I need a 19 watt increase.....

Discussion in 'Power Training' started by 10kman, Aug 19, 2012.

  1. lanierb

    lanierb New Member

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    10kman: thanks for the info. Your training is unstructured but pretty good actually. Sounds like a lot of endurance (L3) work and 15-18hrs/wk in season. Honestly that's a pretty good amount already, and the training is pretty good for FTP. The things you are missing are FTP and higher power work. E.g. FTP work would be 3x20 min intervals with 5 mins rest in between at, say 100-105% of your FTP. At some point (usually a few weeks out from your event) you may also benefit from some VO2max work, e.g. 6-8 x 4-5 minute intervals with 4-5 mins rest at about 110-120% of FTP. You could also work in some SST intervals (say 60-90mins at 90% FTP) somewhere. These are my main observations.

    That said, I think that given your ability and experience level and extensive training and goals, if you seriously want to make a run at getting better for next year's race then I would hire a coach to help you with some structured training.
     


  2. RapDaddyo

    RapDaddyo Active Member

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    I agree with lanierb's suggestion to consider getting a coach to develop and monitor/modify a structured training plan. And, I thought of something that may appeal to your desire to "see where I am on a regular basis." I favor constant power rides to exhaustion to establish data points on my power-duration curve at all durations. I didn't really understand this test ride concept until I began to do MAP testing as widely used in England and elsewhere. A constant power ride to exhaustion sounds sort of ominous, but it's really not that bad. The basic idea is that you choose a power target that you can't sustain forever. After you get warmed up, you just ride at your target power until you can no longer maintain it. The elapsed duration defines a data point on your power-duration curve. If you choose a power target in the L4 ranges, it is really nothing more than an L4 effort. You don't need to have paramedics standing by (unless you want to impress your wife or girlfriend), you don't fall off the bike and you don't need any more recovery than you would normally for the same TSS points. In your case, you might want to choose your target FTP (350W) for these test rides. You could do this every couple of weeks (or even once a week if you want). To be comparable from test to test, you should try to have a similar TSS on the day prior to the test. I do these on my CT, but you could do them on a trainer or outside. Some people HATE these types of rides, but I have learned to almost enjoy them. I think after a few weeks you'll have a chart on the wall where you can mark your progress toward the magic 60min mark.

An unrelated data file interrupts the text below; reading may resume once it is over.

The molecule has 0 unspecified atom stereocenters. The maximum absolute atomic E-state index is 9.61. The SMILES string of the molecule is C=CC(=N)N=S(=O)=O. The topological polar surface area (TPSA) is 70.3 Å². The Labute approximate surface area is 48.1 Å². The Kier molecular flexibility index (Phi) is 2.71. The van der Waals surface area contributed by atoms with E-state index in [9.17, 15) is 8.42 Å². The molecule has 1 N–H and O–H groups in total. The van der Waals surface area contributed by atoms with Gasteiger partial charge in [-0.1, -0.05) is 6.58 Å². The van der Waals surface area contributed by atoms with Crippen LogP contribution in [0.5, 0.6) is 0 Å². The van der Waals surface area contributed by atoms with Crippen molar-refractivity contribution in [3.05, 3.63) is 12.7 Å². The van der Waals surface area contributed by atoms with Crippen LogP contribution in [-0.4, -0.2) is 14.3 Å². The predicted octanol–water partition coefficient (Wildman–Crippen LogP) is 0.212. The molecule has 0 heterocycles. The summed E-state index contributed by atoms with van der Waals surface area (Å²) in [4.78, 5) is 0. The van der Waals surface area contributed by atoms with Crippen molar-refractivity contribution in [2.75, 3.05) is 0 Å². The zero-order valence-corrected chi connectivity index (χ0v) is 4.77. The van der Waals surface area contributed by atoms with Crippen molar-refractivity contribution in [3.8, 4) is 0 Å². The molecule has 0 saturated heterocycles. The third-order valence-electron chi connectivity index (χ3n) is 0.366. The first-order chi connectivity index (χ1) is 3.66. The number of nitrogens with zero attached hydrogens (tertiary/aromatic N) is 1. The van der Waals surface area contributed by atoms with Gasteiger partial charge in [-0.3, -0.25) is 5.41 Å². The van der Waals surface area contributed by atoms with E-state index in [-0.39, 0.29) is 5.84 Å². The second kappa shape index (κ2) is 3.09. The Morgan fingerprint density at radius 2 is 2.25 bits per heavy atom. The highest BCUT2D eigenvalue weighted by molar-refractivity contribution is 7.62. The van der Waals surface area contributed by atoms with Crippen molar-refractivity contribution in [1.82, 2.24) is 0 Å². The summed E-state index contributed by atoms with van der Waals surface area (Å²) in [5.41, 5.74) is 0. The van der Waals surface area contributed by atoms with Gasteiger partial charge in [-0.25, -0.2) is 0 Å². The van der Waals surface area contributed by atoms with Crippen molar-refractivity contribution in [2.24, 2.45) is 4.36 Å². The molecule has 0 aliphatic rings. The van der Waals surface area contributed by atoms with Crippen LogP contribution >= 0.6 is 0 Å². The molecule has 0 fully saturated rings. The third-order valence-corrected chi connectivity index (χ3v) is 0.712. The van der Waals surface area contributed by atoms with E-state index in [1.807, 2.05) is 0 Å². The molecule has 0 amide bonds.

3. swampy1970

    swampy1970 Well-Known Member

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    10kman,

    You say your bike is 14.5 without bottles. It's an hour long event, uphill... you need fluids. Factor in the weight of a bottle and the necessary bits.
     
  4. 10kman

    10kman New Member

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    I mentioned the bike was 14.5 pounds and noted I carried up a bottle. It's also pretty difficult to get in a decent fluid intake, it's tough to gasp and chug from the bottle on a steep uphill. The advice here is great. I'm mildly overwhelmed due to the amount of time I have until next year, planning that far out even with experimentation time built in there worries me that I could get stale or burnt out over the winter, and hose me come summer. So, I want to be carefully steady with my approach. I liked the idea of riding at a target FTP until failure, and monitoring the progress. Going weekly or every other though, is that too much for an "off season"? I think an issue as well was that I had an off season, and always started off from the same spot, never ahead. That's due to me not having a race season like most have, I just do two races a year and ride for kicks the rest of the time. Can I poll everyone and ask when you do your basing and what you do, and how long it is? How far out from your peak part of the season do you do it, and duration?
     
  5. swampy1970

    swampy1970 Well-Known Member

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    You don't need to have a race to train. You don't need to train to have a race... but if you want to maximise how you perform during a race, you take care of things like this during training.